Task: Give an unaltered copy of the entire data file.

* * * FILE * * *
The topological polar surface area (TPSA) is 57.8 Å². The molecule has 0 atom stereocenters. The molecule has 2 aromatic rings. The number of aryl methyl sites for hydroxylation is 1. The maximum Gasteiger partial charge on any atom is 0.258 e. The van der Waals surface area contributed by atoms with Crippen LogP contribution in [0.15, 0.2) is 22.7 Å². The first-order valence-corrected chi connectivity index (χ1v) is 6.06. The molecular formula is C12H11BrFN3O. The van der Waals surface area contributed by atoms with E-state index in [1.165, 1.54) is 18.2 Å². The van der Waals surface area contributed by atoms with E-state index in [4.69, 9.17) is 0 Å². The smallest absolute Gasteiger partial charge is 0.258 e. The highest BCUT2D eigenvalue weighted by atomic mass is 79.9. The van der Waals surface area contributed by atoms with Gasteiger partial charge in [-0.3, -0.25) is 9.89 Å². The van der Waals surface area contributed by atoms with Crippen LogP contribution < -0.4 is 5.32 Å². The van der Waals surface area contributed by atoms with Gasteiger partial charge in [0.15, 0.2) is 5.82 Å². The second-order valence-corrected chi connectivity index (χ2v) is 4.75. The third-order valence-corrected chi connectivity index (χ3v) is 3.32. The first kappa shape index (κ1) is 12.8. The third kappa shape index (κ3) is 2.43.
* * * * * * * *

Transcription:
The topological polar surface area (TPSA) is 57.8 Å². The molecule has 0 atom stereocenters. The molecule has 2 aromatic rings. The number of aryl methyl sites for hydroxylation is 1. The maximum Gasteiger partial charge on any atom is 0.258 e. The van der Waals surface area contributed by atoms with Crippen LogP contribution in [0.15, 0.2) is 22.7 Å². The first-order valence-corrected chi connectivity index (χ1v) is 6.06. The molecular formula is C12H11BrFN3O. The van der Waals surface area contributed by atoms with E-state index in [1.165, 1.54) is 18.2 Å². The van der Waals surface area contributed by atoms with E-state index in [4.69, 9.17) is 0 Å². The smallest absolute Gasteiger partial charge is 0.258 e. The highest BCUT2D eigenvalue weighted by atomic mass is 79.9. The van der Waals surface area contributed by atoms with Gasteiger partial charge in [-0.3, -0.25) is 9.89 Å². The van der Waals surface area contributed by atoms with Crippen LogP contribution < -0.4 is 5.32 Å². The van der Waals surface area contributed by atoms with Gasteiger partial charge in [0.15, 0.2) is 5.82 Å². The second-order valence-corrected chi connectivity index (χ2v) is 4.75. The third-order valence-corrected chi connectivity index (χ3v) is 3.32. The first kappa shape index (κ1) is 12.8. The third kappa shape index (κ3) is 2.43.